Team Ninja faces some uncertain times after losing its leader, Tomonobu Itagaki. The studio known for its frenetic action games stumbled with the release of the disappointing "Metroid: Other M" and "Ninja Gaiden 3," and it left some wondering if the developer had lost its edge.
Its third original game in the post-Itagaki era would be the most telling. "Dead or Alive 5" could signal a decline of Team Ninja, or it could show that the developer has righted the ship. With a new artistic style, the studio showed positive signs that this could be a reboot for the series.
It had a chance to depart from the "Dead or Alive" series' puerile past. It was fun to duke it out using heroines with unrealistic proportions, but after more than a decade, the act is getting stale.
Unfortunately, "Dead or Alive 5's" face-lift is more evolutionary than revolutionary. Sure, the women of the game look more like realistic supermodels instead of Barbie dolls, but the studio still emphasizes elements such as breast physics and costumes that can pass as lingerie, thus clinging to the sexploitation themes of its predecessors.
That's clear in the story mode, which acts as a long tutorial. It introduces players to all the characters, including such fresh faces as Mila, the MMA fighter, and Akira and Sarah Bryant, two "Virtua Fighter" regulars making a guest appearance in the game.
Taking place after the events of "Dead or Alive 4," the narrative makes more
As it tells the story, the game tries to teach players the concepts of the triangle fighting system and the more nuanced concepts of its comeback mechanics. Fans should be familiar with how punches and kicks can be countered and how throws can be effective against those who block or rely on holds.
But the concepts of Critical Bursts and Power Blows need better instruction. Power Blows can only be used when the health bar is low, and it's better to stun a foe before using it, because the move takes a while to unleash. These moves are also different for each character, but the commands are buried in the arcade mode. It would have been great to have them as an option during practice.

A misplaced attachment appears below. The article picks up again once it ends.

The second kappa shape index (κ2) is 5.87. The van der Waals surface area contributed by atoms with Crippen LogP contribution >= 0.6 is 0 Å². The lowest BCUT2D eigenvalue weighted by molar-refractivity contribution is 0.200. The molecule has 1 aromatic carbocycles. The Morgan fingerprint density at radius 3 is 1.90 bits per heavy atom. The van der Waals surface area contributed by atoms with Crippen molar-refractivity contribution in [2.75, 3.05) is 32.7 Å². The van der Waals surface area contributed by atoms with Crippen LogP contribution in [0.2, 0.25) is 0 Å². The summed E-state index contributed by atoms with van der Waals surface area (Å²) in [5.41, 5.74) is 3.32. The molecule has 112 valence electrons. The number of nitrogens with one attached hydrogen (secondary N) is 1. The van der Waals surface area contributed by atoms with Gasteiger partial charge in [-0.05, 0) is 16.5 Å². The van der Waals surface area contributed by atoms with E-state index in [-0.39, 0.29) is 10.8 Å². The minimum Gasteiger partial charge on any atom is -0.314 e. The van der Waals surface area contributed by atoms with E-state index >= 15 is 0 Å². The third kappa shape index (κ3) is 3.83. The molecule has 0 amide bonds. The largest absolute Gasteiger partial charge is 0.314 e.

Along with the new moves, Team Ninja also integrated the tag-team concept into the fighting system. There are now special throws and combos available for two-member teams. There are even strong Critical Burst and Power Blow combinations.
One of the better improvements -- and something the series has always excelled at -- is creatingenvironments. In "Dead or Alive 5," Team Ninja ups the ante and designs detailed multitiered stages that dramatically affect a battle. Players can knock foes off scaffolding or out of towers. They can punch them into electrified ropes or slam them into barrels.
Part of the reward of playing the game is discovering the hot spots of each stage. Players who know a level will have an innate advantage, forcing foes against walls so that they can pummel them in a corner or kick them off for extra damage.
Still, despite the graphics overhaul, "Dead or Alive 5" doesn't offer much in terms of innovation in online matches. The game offers the basics with ranked fights, players fights and lobby matches. But there is no stat system that's comparable to "Tekken Tag Tournament 2," and the online play isn't as flawless as Namco Bandai's game. When compared to its rivals, Team Ninja does enough with the face-lift and level design, but it would have been helped by a more complete overhaul.
What fans have is a solid and serviceable fighting game that hits the marks that it's supposed to. But "Dead or Alive 5" doesn't offer the change that the series so desperately needs.
Contact Gieson Cacho at email@example.com.
"Dead or Alive 5"
Platform: PlayStation 3, Xbox 360